You may think this is a misnomer, as ‘relative’ normally means relative to something else, such as the sector or overall market. Relative in this case means the stock’s movements relative to itself and its previous performance. Fortunately, charting software works it out for you, but it’s figured from the average up move divided by the average down move over the specified time period (often 14 days in trading software). As an oscillator, it can go between 0 and 100%, and significant values are 30% and 70%, although some stocks go to 20% and 80%.
The way I have it set up is to have the slightly longer period of twenty days, and exponential weighting, giving greater weight to recent values. With any oscillator, or moving average, come to that, the shorter the time period, the more volatile, or jumpy, the indicator gets. It is based on a formula that takes into account the number of days the stock has closed up and the number of days it has closed down over a given period.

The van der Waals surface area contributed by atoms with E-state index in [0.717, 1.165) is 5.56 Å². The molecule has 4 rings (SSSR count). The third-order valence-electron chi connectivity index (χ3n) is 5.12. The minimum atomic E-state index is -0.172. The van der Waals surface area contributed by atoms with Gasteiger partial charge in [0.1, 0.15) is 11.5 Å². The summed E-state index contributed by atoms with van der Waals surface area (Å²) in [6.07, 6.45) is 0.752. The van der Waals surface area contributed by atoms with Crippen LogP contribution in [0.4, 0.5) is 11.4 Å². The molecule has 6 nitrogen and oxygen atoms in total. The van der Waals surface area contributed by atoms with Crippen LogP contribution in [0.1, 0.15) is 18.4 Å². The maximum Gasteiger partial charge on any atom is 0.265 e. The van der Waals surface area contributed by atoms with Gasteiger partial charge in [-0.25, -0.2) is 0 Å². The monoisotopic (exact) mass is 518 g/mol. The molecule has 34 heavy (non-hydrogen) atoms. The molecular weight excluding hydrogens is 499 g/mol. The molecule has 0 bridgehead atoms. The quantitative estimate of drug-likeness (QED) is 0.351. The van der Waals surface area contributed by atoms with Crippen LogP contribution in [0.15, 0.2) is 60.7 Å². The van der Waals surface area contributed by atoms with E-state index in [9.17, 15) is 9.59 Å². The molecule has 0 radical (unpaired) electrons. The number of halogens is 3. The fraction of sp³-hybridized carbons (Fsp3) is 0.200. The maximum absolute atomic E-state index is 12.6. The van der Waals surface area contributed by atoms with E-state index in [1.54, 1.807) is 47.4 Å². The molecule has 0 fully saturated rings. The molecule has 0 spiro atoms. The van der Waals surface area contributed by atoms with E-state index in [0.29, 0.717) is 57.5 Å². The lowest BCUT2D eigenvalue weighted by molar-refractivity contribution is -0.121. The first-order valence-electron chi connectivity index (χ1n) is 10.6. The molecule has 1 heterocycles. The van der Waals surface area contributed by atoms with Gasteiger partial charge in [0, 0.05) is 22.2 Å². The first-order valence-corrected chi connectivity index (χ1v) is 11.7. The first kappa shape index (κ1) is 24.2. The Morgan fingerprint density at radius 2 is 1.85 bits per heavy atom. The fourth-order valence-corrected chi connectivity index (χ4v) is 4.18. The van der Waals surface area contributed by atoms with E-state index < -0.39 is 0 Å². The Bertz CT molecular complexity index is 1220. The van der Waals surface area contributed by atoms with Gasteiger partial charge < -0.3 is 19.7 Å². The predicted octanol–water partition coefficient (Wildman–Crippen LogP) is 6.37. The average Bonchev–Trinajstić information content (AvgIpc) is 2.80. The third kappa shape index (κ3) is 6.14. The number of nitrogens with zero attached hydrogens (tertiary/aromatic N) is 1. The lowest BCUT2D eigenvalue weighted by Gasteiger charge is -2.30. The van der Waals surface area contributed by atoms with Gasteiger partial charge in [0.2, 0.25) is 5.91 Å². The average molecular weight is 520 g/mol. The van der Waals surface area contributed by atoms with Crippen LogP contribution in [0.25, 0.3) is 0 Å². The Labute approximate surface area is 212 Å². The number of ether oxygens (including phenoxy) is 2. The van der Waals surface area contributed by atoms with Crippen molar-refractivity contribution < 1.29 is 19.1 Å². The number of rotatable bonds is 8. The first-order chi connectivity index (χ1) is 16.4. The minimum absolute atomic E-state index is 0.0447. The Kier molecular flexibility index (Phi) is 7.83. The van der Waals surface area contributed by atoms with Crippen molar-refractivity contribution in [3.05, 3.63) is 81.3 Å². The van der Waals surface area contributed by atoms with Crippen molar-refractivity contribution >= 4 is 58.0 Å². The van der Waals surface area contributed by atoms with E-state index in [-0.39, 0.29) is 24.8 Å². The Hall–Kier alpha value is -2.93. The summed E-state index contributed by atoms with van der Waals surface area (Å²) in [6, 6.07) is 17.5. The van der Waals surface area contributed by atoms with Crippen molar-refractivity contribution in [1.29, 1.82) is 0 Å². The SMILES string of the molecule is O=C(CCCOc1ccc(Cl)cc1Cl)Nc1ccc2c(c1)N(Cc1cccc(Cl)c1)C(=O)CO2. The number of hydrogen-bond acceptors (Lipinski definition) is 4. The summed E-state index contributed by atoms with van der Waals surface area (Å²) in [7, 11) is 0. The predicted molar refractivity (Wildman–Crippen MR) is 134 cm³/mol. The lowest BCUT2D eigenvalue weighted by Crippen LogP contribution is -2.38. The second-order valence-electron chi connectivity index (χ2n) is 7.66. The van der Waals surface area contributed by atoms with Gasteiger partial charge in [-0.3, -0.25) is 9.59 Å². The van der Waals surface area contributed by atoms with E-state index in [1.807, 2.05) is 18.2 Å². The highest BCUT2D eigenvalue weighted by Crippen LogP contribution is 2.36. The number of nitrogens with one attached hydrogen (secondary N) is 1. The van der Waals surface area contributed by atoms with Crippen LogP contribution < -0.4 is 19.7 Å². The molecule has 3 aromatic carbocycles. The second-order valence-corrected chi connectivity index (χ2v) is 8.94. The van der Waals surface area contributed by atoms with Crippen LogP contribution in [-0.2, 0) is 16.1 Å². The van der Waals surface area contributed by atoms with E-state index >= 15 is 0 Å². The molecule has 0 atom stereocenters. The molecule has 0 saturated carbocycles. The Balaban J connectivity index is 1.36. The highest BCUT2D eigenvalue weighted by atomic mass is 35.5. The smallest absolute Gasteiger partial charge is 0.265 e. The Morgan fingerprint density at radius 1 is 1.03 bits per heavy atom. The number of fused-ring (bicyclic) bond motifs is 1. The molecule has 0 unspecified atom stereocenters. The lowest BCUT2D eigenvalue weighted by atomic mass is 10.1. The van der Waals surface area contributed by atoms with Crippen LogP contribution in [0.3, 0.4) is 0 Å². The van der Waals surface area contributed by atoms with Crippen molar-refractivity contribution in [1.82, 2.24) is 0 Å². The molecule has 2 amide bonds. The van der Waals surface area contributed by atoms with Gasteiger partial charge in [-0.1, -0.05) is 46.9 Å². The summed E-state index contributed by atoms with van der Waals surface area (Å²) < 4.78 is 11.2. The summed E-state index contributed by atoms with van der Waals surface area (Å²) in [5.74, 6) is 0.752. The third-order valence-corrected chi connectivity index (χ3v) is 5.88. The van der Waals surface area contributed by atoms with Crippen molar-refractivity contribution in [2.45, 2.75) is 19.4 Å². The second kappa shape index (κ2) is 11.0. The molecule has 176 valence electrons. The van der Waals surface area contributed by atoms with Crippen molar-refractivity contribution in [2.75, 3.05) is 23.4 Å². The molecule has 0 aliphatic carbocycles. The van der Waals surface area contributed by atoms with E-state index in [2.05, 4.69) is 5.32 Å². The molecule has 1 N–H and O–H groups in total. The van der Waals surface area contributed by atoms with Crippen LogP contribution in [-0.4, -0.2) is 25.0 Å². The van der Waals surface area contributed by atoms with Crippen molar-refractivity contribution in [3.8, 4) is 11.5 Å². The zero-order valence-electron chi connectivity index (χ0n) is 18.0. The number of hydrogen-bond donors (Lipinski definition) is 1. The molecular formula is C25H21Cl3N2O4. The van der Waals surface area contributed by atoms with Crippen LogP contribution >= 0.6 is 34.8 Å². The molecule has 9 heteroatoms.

Often the stock is considered overbought above 70% and due a reverse, and oversold below 30% and due a recovery, but these values can vary for different securities, and you should check the historic values for whatever you’re trading. It’s not so good at predicting the oversold condition as it is the overbought.
Some of the ways we can use the RSI to support a trade include watching for it to rise up from 30% or below, in an oversold situation; rising from below 50% in an uptrend; and diverging from the price movement, making a bullish move when the price is consolidating or pulling back in an uptrend.
In any case, a divergence between the price and the RSI shows that the price move may be coming to an end. For instance, the RSI may be going sideways at 30% while the price is still dropping. In this case, the RSI is indicating that the price move is about to reverse to an up move. The RSI is much faster than the momentum indicator, which follows.